OK, friends – this is easy enough to prepare even if you’ve already enjoyed a full size Bloody Mary or three.  😉  Begin by arranging your relishes in the center of a party platter. If you want more than three options, go for it. Try thick slices of dill pickles, ginger pickled carrots, garlic stuffed green olives, rosemary pickled cherry tomatoes, etc.

Next, arrange your shot glasses on the outer edge of the party platter. Fill your shot glasses half full with chilled vodka, and top with chilled Bloody Mary mix. Serve immediately!


Salted Green Bean Crisps

WIN_20150831_101227Here at Crowded Earth Kitchen, we’re big fans of vegetable snacks such as zucchini crisps, seasoned kale, and Brussels sprouts chips. But green beans? Well, why not?

Green beans are abundant this time of year, so I trimmed a few pounds and experimented. First, I just dehydrated a few beans without any other preparation.


Second, I blanched a few beans in boiling water and salted them before dehydrating.

Better, but not something I would make twice.

My third attempt was spot on. I roasted the beans before placing them in the dehydrator, and the results were delicious! I now keep a little container of Salted Green Bean Crisps in my car, for guilt-free snacking as I drive past three ice cream stores (no joke) on my way home from the gym!

WIN_20150830_164418Ingredients (Fills a quart size container)

1 pound fresh green beans

1 tablespoon oil (I like toasted sesame oil, but coconut oil also works well)

1 tablespoon sea salt


Step 1) Wash and trim ends from green beans.

Step 2) Coat green beans with 1 tablespoon of oil on a baking sheet with shallow sides. Roast beans in a preheated 375 degree oven for 30 minutes.

Step 3) Allow green beans to cool, then transfer to food dehydrator trays. Dehydrate for 12 hours, or until beans snap in half easily. Store beans in an airtight container.

Ronco FD1005WHGEN 5-Tray Electric Food Dehydrator


Back-to-School Snack Mix

WIN_20150826_095155Everyone understands that children will eat foods they have a hand in selecting. This is particularly important when children go back to school! Without a parent nearby to supervise, many snacks and meal items find their way into garbage bins.  The idea of food being thrown away bothers me a LOT, so I make a point of packing school lunches that I am confident my children will actually eat.

Back-to-School Snack Mix is perhaps the easiest, most failsafe item to pack in lunchboxes. By allowing children to select the ingredients (within reason) and fill individual snack bags themselves, you are increasing the odds that food will be consumed rather than tossed away.

WIN_20150826_093635Ingredients (Makes approximately 40 snack-size servings)

6 cups ready-to-eat breakfast cereal (Avoid sugar as the first ingredient!)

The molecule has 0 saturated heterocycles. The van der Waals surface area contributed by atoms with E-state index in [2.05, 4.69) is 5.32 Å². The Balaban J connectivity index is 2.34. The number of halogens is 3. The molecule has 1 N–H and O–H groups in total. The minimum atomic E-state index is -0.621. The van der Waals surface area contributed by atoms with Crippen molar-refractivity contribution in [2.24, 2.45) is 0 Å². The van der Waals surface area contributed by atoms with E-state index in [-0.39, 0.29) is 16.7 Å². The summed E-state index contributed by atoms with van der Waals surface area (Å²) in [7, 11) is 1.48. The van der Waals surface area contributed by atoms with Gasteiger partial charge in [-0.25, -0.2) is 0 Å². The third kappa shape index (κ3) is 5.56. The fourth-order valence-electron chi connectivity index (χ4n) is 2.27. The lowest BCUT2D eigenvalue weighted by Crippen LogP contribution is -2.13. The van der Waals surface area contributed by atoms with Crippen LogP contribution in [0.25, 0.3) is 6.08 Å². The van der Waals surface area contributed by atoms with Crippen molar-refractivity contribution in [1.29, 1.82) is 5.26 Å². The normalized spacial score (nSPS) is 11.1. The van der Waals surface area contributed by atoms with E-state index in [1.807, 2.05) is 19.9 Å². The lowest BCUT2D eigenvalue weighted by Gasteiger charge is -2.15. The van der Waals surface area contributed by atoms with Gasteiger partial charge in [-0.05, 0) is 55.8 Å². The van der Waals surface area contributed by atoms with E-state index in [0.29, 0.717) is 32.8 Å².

2 cups small crackers, pretzels, or pita chips

2 cups seeds or nuts (We used peanuts, but sunflower seeds work well as a nut-free WIN_20150826_095220alternative)

1 cup dried fruit

1 cup chocolate chips or tiny candies


Simply mix ingredients together in a large bowl, and ask your mini-chefs to fill snack size bags! Double check that each bag is sealed, and store in a large container (a shoebox works well).

Zucchini Chips

WIN_20150809_181951When zucchini chips are this easy to make, low in fat, high in fiber, and taste so amazing, why would anyone buy bagged potato chips? I have no idea! With zucchini in full season, now is the perfect time to try zucchini chips. Let’s get started!

WIN_20150808_135851 - CopyIngredients (Makes 1 large bowl)

1 large or 2-3 small zucchini

1 tablespoon coconut oil or olive oil

1 teaspoon sea salt or your favorite salt blend (I like Penzey’s “Mitchell Street Steak Seasoning”)

WIN_20150808_135930 - CopyDirections

Step 1) Wash zucchini and slice into 1/8 inch thick slices. You can use a waffle-edged slicer if you have one (see photo), or just slice with a knife.

Step 2) Place zucchini slices on food dehydrator trays. If you don’t have a food WIN_20150808_140900 - Copydehydrator, consider investing in one! They start at around $20, and offer a GREAT way of preserving summer fruits and vegetables (especially if your freezer space is limited)!

Step 3) Use a pastry brush or napkin to lightly coat zucchini slices with coconut oil (or olive oil). Sprinkle zucchini slices with salt, and dehydrate for 12 hours or until crispy. Store in an airtight container.

Prawn Chips (Easy!)


So, you’re having a casual get-together and want to serve simple snacks, but you want to serve something that will make a bit more of a conversation starter than a bowl of pretzels. Try prawn chips instead.

Prawn chips? Prawns, like… shrimp? Yes.


I bought this little box of uncooked prawn chips at my local Asian market for a dollar and change – very economical! The ingredients, and preparation instructions, are quite simple. Here’s a photo of the back of the box:


When you open the box, the contents might surprise you. Uncooked prawn chips look like, well, little pieces of plastic:


Don’t be alarmed. Simply pour your favorite cooking oil into a frying pan, so that the oil is about 1/2 inch deep. Coconut oil with a few drops of sesame oil added for flavor works well. Add the chips, a few at a time, to very hot oil: